New law puts international workers in the driver seat



Governor Perdue holds signing ceremony and special news conference to promote the importance of breaking down barriers to international economic development in Georgia. Supporters of SB 488 say the new law makes sense to allow foreign nationals to keep their home country driver?s license when obtaining a temporary Georgia license for up to three years.
ATLANTA (15 May 2008) ? In many countries, getting a driver?s license is a time-consuming, expensive process. Georgia?s requirement to surrender that hard-earned license after relocating here added a personal challenge for international workers.

Yesterday Governor Sonny Perdue called a special news conference that followed his signing into law a bill (SB 488) that allows foreign nationals to keep the driver?s license issued by their home country while obtaining a temporary Georgia license for up to three years. This is especially welcome news for individuals who work and travel between Georgia and their country of origin.
?We want to do everything we can to help workers who come to our state legally and contribute to our economy,? said Senator Chip Rogers (R-Woodstock), author of the legislation. ?Although getting and keeping a driver?s license might seem like a small concern, it has a big impact on morale and productivity. This law eliminates an obstacle for international companies doing business in Georgia and makes our state even more attractive for investment and trade.?

Bipartisan co-sponsors were Senators Chip Pearson (R-Dawsonville), Nan Orrock (D-Atlanta), Minority Whip David Adelman (D-Decatur), and Judson Hill (R-Marietta). Representative David Casas (R-Lilburn) and other supporters helped shepherd the bill through the Georgia House.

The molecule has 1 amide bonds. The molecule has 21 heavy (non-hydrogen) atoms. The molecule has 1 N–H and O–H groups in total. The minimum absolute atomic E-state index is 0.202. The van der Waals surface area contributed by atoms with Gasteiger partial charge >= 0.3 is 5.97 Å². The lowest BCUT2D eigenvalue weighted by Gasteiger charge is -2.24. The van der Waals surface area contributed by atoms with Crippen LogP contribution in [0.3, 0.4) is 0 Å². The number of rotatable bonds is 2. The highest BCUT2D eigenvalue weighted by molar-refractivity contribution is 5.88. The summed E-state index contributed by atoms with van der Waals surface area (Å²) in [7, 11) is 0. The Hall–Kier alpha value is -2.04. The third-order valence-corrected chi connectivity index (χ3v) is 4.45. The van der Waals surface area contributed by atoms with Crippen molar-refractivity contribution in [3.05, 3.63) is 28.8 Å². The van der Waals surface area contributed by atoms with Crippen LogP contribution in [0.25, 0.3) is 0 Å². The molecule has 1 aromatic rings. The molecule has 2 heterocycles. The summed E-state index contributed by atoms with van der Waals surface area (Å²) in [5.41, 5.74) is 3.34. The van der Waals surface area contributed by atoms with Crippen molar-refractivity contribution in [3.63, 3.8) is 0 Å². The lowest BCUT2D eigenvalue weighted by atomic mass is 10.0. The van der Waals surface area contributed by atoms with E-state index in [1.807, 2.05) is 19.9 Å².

The driver?s license issue was identified in 2007 during a German CEO roundtable hosted by Wayne Reece, president of Atlanta-based Reece & Associates. During that meeting, Jorge Fernandez, vice president of global commerce at the Metro Atlanta Chamber of Commerce heard about the issue in a conversation with Peter Schwarzenbauer, [former] CEO of Porsche Cars North America, which is based in Atlanta.

?When we looked into it,? Fernandez said, ?we realized that the law should be changed to eliminate what is essentially an undue hardship for international workers. This was a simple, straightforward bill that just made sense.?
To tackle the problem, the Metro Atlanta Chamber of Commerce, along with strategic public affairs consulting by Reece & Associates, helped bring together Georgia?s international business community and the legislators who responded to their concerns by sponsoring and passing the new law.

Georgia is home to consulates, trade offices, and honorary consulates representing 60 countries. Hundreds of international companies and organizations operate regional offices or their North American headquarters in Georgia.

Joining Governor Perdue and Senator Rogers at the bill signing ceremony were consuls general from Argentina, Canada, France, Germany, Greece, Japan, Nigeria, Switzerland, and the United Kingdom.

Representatives from international companies invested in Georgia, including Porsche Cars North America, IHG, Deloitte & Touche, JETRO, Grenzebach and Randstad Americas, also expressed support for the new law.

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